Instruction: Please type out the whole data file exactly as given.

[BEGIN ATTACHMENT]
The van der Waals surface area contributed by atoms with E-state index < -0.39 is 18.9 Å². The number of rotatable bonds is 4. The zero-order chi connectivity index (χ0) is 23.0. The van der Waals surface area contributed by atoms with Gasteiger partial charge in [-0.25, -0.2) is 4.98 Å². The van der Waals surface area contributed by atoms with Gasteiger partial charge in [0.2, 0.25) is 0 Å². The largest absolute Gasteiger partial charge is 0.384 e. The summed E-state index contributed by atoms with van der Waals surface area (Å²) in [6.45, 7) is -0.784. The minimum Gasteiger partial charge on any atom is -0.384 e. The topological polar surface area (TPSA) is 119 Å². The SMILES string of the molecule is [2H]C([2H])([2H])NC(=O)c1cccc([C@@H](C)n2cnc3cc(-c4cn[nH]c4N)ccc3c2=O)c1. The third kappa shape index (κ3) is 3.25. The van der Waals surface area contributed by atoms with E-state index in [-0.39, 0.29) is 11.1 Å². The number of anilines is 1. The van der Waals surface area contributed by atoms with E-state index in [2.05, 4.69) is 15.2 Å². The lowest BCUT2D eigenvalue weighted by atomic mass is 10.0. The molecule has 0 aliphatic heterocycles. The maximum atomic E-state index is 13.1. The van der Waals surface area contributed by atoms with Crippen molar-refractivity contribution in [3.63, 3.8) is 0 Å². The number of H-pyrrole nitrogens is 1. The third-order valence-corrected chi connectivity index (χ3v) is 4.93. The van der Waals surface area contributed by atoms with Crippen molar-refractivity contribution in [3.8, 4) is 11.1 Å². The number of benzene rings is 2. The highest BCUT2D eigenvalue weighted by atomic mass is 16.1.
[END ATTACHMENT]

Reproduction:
The van der Waals surface area contributed by atoms with E-state index < -0.39 is 18.9 Å². The number of rotatable bonds is 4. The zero-order chi connectivity index (χ0) is 23.0. The van der Waals surface area contributed by atoms with Gasteiger partial charge in [-0.25, -0.2) is 4.98 Å². The van der Waals surface area contributed by atoms with Gasteiger partial charge in [0.2, 0.25) is 0 Å². The largest absolute Gasteiger partial charge is 0.384 e. The summed E-state index contributed by atoms with van der Waals surface area (Å²) in [6.45, 7) is -0.784. The minimum Gasteiger partial charge on any atom is -0.384 e. The topological polar surface area (TPSA) is 119 Å². The SMILES string of the molecule is [2H]C([2H])([2H])NC(=O)c1cccc([C@@H](C)n2cnc3cc(-c4cn[nH]c4N)ccc3c2=O)c1. The third kappa shape index (κ3) is 3.25. The van der Waals surface area contributed by atoms with E-state index in [-0.39, 0.29) is 11.1 Å². The number of anilines is 1. The van der Waals surface area contributed by atoms with E-state index in [2.05, 4.69) is 15.2 Å². The lowest BCUT2D eigenvalue weighted by atomic mass is 10.0. The molecule has 0 aliphatic heterocycles. The maximum atomic E-state index is 13.1. The van der Waals surface area contributed by atoms with Crippen molar-refractivity contribution in [3.63, 3.8) is 0 Å². The number of H-pyrrole nitrogens is 1. The third-order valence-corrected chi connectivity index (χ3v) is 4.93. The van der Waals surface area contributed by atoms with Crippen molar-refractivity contribution in [3.8, 4) is 11.1 Å². The number of benzene rings is 2. The highest BCUT2D eigenvalue weighted by atomic mass is 16.1.